The Stone Pride

The Honors College is home to some nonliving embodiments of its nobler aspirations

By Drew Ruble

 

MTSU has a beautiful campus. There are many beautiful buildings (both new and old) and several important landmarks that include the enduring columns of Kirksey Old Main, the obelisk at the Main Street entrance, the horseshoe in Walnut Grove, the columns in the roundabout from the Old Capitol Building, and the new veterans memorial near the University’s four original buildings.

 

Enter the lions.

 

Those who know John Vile, dean of the Honors College, know that, next to writing, he loves to collect. Vile and his wife spend many Saturday mornings going to estate sales and flea markets, and the dean has a special fancy for old books, political collectibles, and art.

 

The hobbyist/collector just happened to spend two summers studying at Princeton University, where he was especially impressed by the statues of tigers spread throughout the campus.

 

“It was almost as though they were breeding,” Vile says. “One could practically direct a visitor through the campus by directing them from one such statue to another.”

 

Imagine Vile’s delight, then, when he was at a favorite consignment shop in Nashville a few years ago and saw two gray granite lions.

 

Though he says he was tempted to carry them to his own front porch, both had been brought from China, with which MTSU has many connections, and both were stately symbols that in Vile’s mind seemed to epitomize the strength of mind, will, and character that the Honors College seeks to imbue. Vile placed the lions outside the Paul W. Martin Sr. Honors Building, facing visitors approaching from the College of Mass Communication or the College of Education to the west.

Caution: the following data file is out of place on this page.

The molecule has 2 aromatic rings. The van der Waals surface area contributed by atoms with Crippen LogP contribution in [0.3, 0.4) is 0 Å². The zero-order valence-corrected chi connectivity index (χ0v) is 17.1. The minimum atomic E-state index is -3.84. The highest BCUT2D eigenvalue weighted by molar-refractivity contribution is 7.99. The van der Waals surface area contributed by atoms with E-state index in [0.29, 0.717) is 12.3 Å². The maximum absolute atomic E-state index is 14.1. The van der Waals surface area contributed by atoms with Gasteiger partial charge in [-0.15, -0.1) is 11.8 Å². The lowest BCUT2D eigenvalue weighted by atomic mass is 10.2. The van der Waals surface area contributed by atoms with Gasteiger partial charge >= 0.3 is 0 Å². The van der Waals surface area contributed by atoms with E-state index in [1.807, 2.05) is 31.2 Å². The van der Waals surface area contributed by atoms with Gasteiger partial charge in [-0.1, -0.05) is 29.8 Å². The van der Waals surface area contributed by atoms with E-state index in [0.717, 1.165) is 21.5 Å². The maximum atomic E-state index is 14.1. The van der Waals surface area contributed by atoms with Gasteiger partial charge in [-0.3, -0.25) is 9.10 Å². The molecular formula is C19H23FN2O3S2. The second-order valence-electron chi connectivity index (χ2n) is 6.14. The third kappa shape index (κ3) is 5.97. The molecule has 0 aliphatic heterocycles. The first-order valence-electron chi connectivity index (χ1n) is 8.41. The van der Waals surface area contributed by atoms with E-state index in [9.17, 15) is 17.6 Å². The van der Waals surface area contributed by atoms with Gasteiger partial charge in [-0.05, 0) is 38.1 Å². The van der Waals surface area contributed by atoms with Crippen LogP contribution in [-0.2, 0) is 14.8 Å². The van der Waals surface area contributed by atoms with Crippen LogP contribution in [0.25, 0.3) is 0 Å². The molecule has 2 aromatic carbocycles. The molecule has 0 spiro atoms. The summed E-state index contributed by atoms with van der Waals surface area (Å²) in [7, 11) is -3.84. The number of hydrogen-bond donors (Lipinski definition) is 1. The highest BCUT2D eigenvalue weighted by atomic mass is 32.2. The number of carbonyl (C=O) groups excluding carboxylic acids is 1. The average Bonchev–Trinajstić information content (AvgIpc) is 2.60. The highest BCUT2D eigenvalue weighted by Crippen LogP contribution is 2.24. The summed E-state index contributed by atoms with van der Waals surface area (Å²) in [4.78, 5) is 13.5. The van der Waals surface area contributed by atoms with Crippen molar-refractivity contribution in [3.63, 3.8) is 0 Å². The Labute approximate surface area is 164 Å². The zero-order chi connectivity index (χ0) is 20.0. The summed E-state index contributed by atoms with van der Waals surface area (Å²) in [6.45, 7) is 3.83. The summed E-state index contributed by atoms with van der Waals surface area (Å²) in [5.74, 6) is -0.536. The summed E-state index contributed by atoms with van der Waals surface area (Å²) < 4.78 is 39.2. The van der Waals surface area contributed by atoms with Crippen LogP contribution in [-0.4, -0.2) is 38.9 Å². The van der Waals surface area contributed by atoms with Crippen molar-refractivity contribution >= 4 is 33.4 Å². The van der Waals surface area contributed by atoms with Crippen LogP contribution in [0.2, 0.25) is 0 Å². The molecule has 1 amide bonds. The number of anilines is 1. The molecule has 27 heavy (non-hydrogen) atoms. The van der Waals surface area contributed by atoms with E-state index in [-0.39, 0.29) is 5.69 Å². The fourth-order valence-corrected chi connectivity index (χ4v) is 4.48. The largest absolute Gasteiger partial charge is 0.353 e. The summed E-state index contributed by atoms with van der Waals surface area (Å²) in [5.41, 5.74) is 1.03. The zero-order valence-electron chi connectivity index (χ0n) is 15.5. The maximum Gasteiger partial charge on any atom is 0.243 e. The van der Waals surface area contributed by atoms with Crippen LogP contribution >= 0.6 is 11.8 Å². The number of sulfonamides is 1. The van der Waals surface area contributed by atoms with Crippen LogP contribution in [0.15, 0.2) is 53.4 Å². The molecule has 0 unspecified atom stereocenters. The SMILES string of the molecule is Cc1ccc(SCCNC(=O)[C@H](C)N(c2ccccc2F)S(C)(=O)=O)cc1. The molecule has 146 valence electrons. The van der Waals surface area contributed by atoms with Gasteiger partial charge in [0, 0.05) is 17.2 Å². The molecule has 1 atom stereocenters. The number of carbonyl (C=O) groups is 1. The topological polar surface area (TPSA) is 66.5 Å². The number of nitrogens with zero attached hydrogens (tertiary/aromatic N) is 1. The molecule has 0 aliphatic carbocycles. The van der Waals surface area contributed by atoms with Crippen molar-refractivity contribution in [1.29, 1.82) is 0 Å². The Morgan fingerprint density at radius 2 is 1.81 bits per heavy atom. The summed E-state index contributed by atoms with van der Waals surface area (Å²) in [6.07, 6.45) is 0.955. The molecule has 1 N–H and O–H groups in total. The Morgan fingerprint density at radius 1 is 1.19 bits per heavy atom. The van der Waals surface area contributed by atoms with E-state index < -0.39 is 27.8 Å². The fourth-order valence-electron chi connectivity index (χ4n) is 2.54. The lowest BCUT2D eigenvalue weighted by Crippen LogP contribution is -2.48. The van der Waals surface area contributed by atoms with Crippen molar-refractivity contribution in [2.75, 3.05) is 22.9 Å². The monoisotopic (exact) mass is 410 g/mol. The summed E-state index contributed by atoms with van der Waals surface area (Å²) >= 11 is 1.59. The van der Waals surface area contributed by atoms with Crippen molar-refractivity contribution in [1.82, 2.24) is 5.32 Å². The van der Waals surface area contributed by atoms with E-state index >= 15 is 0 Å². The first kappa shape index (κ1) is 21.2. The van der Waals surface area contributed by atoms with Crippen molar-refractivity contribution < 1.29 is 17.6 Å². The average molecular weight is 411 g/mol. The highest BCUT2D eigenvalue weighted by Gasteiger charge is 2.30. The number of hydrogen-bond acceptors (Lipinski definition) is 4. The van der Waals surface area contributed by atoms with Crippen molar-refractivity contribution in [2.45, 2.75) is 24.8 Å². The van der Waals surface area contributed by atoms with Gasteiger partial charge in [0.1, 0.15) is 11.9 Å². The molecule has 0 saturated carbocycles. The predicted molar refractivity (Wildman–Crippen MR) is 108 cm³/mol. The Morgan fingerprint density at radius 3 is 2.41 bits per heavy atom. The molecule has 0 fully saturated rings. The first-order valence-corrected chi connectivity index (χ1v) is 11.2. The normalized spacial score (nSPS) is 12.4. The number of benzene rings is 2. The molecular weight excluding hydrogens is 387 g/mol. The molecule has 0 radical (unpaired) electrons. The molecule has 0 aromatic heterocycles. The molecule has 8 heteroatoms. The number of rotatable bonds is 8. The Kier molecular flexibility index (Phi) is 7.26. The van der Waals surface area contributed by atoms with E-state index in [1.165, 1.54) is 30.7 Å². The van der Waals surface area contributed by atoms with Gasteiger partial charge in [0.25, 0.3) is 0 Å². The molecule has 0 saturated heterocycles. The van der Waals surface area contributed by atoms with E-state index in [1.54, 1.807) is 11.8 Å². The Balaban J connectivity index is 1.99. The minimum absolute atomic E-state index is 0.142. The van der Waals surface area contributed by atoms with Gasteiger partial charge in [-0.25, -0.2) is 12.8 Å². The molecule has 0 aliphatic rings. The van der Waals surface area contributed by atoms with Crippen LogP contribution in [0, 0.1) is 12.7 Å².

“I thought perhaps they would also inspire courage,” Vile says. “After all, the Cowardly Lion in The Wizard of Oz is so memorable because it so contradicts the stereotype.”

 

To be precise, the lions are actually Fu dogs. In feng shui, the Chinese art of placement, a Fu Dog is a door guardian. The lion-like statues usually appear in pairs (a male and a female) and have muscular bodies, fearsome faces, and curly hair. Fu dogs are sometimes referred to as lion dogs, temple lions, or Chinese guardian lions.

 

Fu dogs guard and bring energy blessings to the places they “protect.” They are traditionally displayed in front of a door or a hallway near a door to prevent bad spirits and harmful energy from entering a home or business.

 

Vile says he only purchased the lions because of the University’s China connection and because he liked them—not because he is a follower of feng shui (or was even fully aware of the connection at the time). “I think they add a bit of personality to the entrances,” Vile says. “The Chinese consider them to bring good luck. And if they do so, then that’s just an added bonus!”

 

The deal was done after some negotiation. Luckily for Vile’s pocketbook, the owner had an MTSU connection and was proud to have the statues ending up on campus. Vile soon discov­ered that each lion seemed to weigh about a ton! He recruited one of his strongest students, who helped lift them into the dean’s Honda Odyssey and eventually onto the back steps of the Honors Building, where they now regally reside.

 

Smitten with his first pair of guardians, the search was on for Vile.

 

He found four other lions later at the same Nashville shop. They are now found on the other side of the Honors Building, facing the Rec Center and the new student services building. They are white rather than gray, smaller, look more distinctly Chinese than the first two, and are perhaps more whimsical than imposing. Two have marbles in their mouths.

 

Lions are often associated with strength, but Vile says he thinks the six now perched outside the Honors Building also look just a bit wise.

 

“The statues help remind me that the Honors College values not only the retention of facts but also strength of character and wisdom,” Vile says. “That, at least, is what I think of when I look at them. It seems fitting that statutes from one of the world’s most ancient civilizations, which values wisdom, have found a home at the Honors College.”

 

In many ways, the lions dotting the perimeter of the building also provide a new, signature, artistic marker for the campus.

 

Hear them roar.

 

 

 

Check out the Honors College in the video below:

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